Journalists are often accused of painting a sensational and negative view of the world, but sometimes it’s irresistible.

A client once complained to me that a local journalist came to interview her about her Boy Scout troop, but seemed much more interested in irrelevant personal details.

“Oh yes?” I inquired politely. “Like what?”

“Well, I used to be the only practising White Witch in the US Army. But I fail to see what that had to do with the Boy Scout troop, which was doing great work in a deprived part of the inner city…”

Erm, I’m with the journalist here, I’m afraid.

Human nature being as it is, you probably find your actuarial practice or stamp collection the most fascinating thing in the world (next of course to your perfect babies and your spouse, who is the world’s most adorable specimen of spousekind, etc etc)

So human nature makes the stuff that you do interesting to you, but not necessarily to other people. To get them interested, you have to inject a bit of spice.

For example, when was the last time you enjoyed sitting through someone else’s holiday videos? They were pretty dull, right? But then they let the bulls loose in the city, and suddenly they became a lot more interesting?

As a journalist I spent many years trying to find the interesting bits – the news – in what people were saying to me, and I became convinced that a key ingredient is PERIL or CONFLICT.

It’s human nature again. Do you remember at primary school, when kids started fighting, in the nanosecond before a teacher split them up, a crowd would form? In the adult world, people pay a fortune to see grown men slugging it out, and a lesser amount to see actors in action movies pretending to bash hell out of each other.

But conflict doesn’t have to be physically violent. Even quite a mild or academic difference of opinion can be portrayed as conflict. And one reason why the weekly UK Prime Minister’s Questions in the House of Commons is so popular.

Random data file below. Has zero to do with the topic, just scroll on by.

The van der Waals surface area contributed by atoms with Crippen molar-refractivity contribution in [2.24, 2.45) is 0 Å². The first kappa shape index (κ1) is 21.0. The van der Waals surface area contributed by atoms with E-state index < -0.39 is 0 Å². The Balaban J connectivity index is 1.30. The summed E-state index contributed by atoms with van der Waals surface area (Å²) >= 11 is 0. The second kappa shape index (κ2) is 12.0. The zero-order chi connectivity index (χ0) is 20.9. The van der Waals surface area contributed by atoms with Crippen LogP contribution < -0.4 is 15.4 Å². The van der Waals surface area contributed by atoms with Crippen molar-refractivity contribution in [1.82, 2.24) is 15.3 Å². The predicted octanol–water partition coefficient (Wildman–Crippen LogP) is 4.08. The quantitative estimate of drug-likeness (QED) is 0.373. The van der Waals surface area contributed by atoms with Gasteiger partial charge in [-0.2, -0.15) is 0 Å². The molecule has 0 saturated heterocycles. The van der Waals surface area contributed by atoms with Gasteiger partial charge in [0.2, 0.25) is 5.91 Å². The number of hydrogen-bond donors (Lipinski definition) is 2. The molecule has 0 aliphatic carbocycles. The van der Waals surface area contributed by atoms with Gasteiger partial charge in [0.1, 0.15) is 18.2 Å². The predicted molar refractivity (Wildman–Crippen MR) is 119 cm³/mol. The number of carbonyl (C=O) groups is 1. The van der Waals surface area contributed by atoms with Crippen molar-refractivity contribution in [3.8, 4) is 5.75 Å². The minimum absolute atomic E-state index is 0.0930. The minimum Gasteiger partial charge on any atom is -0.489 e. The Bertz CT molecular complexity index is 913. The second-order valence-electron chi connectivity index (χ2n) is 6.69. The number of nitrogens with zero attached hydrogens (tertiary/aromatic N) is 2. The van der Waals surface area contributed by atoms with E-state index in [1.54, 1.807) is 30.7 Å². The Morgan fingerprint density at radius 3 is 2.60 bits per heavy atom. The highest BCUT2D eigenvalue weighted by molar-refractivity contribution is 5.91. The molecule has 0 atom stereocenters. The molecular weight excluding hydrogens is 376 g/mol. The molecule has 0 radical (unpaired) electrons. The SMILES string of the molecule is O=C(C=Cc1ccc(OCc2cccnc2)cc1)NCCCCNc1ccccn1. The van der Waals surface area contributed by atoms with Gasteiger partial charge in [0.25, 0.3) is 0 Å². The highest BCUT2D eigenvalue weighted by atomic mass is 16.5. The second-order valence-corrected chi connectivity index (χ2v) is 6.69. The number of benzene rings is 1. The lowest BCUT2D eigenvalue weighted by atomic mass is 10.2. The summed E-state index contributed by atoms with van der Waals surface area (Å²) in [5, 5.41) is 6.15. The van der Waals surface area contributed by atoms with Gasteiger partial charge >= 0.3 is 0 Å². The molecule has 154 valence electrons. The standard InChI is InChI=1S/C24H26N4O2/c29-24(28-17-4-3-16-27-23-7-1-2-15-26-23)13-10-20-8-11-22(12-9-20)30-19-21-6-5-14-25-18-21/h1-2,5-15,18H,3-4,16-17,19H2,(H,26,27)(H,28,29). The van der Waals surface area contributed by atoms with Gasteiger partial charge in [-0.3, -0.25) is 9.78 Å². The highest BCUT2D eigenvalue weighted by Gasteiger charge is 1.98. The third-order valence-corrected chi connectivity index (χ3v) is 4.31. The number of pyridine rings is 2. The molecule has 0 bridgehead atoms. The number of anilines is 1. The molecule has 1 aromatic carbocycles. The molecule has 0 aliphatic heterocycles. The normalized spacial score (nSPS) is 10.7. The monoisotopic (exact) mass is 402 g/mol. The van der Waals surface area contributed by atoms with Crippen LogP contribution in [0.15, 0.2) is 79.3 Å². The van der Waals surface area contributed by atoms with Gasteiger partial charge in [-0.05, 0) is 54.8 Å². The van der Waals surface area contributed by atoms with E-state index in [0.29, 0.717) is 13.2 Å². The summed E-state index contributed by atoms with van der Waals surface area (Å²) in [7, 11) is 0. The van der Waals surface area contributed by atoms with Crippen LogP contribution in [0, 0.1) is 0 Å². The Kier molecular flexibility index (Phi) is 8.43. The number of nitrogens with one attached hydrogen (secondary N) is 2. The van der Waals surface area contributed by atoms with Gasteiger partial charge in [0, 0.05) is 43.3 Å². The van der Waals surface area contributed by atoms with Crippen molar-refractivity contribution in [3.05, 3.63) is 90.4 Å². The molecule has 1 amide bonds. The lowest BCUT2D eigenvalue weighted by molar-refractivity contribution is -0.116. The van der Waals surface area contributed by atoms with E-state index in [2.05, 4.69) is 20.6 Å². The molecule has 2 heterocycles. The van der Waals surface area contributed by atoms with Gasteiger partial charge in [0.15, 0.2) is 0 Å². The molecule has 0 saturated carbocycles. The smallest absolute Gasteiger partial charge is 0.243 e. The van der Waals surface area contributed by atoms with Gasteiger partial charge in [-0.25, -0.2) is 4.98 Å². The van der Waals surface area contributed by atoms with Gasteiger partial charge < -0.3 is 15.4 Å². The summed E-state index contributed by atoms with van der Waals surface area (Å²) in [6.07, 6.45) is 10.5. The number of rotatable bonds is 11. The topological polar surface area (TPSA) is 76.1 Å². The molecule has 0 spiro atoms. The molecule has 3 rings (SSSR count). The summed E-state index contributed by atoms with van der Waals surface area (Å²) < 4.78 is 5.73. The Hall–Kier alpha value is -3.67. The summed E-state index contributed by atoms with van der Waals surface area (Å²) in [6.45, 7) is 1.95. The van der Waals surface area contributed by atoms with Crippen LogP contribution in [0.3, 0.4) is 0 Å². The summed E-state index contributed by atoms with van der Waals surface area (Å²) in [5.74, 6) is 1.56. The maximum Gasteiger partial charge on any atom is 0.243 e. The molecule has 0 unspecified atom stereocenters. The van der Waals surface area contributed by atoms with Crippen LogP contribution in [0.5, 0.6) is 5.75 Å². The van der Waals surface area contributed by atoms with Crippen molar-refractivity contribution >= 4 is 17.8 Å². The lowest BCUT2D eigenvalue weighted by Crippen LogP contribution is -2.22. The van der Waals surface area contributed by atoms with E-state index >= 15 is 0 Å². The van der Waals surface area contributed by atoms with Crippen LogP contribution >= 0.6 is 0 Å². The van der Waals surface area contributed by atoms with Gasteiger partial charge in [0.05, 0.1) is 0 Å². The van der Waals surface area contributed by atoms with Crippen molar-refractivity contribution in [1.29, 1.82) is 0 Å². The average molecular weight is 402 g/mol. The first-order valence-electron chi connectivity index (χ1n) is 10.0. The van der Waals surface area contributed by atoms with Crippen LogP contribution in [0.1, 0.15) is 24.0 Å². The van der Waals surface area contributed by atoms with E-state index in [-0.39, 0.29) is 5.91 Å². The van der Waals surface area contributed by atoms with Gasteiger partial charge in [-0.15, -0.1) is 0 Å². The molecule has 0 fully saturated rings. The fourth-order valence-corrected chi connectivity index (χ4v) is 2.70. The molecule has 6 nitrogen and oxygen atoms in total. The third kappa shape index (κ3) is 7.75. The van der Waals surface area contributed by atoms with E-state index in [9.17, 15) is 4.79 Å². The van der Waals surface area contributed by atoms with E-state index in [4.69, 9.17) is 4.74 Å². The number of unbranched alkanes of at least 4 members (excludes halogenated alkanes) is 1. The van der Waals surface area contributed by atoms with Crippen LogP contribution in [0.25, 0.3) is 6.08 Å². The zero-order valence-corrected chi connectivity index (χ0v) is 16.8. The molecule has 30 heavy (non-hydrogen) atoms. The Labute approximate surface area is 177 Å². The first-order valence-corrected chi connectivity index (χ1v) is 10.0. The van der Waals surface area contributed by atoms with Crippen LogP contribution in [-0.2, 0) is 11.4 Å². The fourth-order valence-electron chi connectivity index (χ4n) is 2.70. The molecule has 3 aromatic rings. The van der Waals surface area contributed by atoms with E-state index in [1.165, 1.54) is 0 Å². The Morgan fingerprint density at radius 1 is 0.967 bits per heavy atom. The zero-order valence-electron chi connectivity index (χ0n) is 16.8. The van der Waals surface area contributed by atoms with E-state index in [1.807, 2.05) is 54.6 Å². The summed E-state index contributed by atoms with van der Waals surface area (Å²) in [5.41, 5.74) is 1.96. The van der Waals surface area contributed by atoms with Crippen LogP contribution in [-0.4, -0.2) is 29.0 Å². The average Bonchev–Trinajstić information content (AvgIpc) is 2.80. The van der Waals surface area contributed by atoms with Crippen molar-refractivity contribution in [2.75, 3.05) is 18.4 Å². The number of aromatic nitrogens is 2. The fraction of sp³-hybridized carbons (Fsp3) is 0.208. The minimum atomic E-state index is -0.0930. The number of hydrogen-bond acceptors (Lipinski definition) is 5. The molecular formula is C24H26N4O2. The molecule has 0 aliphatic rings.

So how can you use this in your attempts to get people to notice what you say or do?

Try the US Cavalry Model. It’s based on all those corny old movies where the wagon trains were in a circle being attacked by flaming arrows. Suddenly, over the hill comes the 7th cavalry to save the day. So you have conflict, you have peril, but it was all right in the end. (Unless you’re a native American, that is – but that’s a story for another day.)

Here are the steps to creating a news story using this model:

1) NAME YOUR ENEMY
For this purpose your enemy doesn’t have to be physical. It can be an abstraction. You may be fighting against, say, poverty, or ignorance or hardship or at least inconvenience in some way. The dreadful lack of TV channel changers in the world … What would be the consequences if you weren’t there? How awful would it be? And how hard was it to get where you are now? Success is always more interesting when it follows years of struggle or hardship or lack of recognition.

2) NAME YOUR WAGON TRAIN
Who or what exactly do your activities benefit? Is it the people of the whole world, or a specific group?

3) TALK A GOOD FIGHT
The media use ‘fight’ words like hit, slam, battle, struggle, bid, campaign, because they enhance the conflict and drama of a story. You should too.

4) EMPHASISE YOUR ACTION
Make whatever you’re announcing sound as vigorous and dynamic as you can.

5) PUT IT ALL TOGETHER
Now write a news release which describes the problem, then tells how your organisation is saving the day in the nick of time.

Good luck!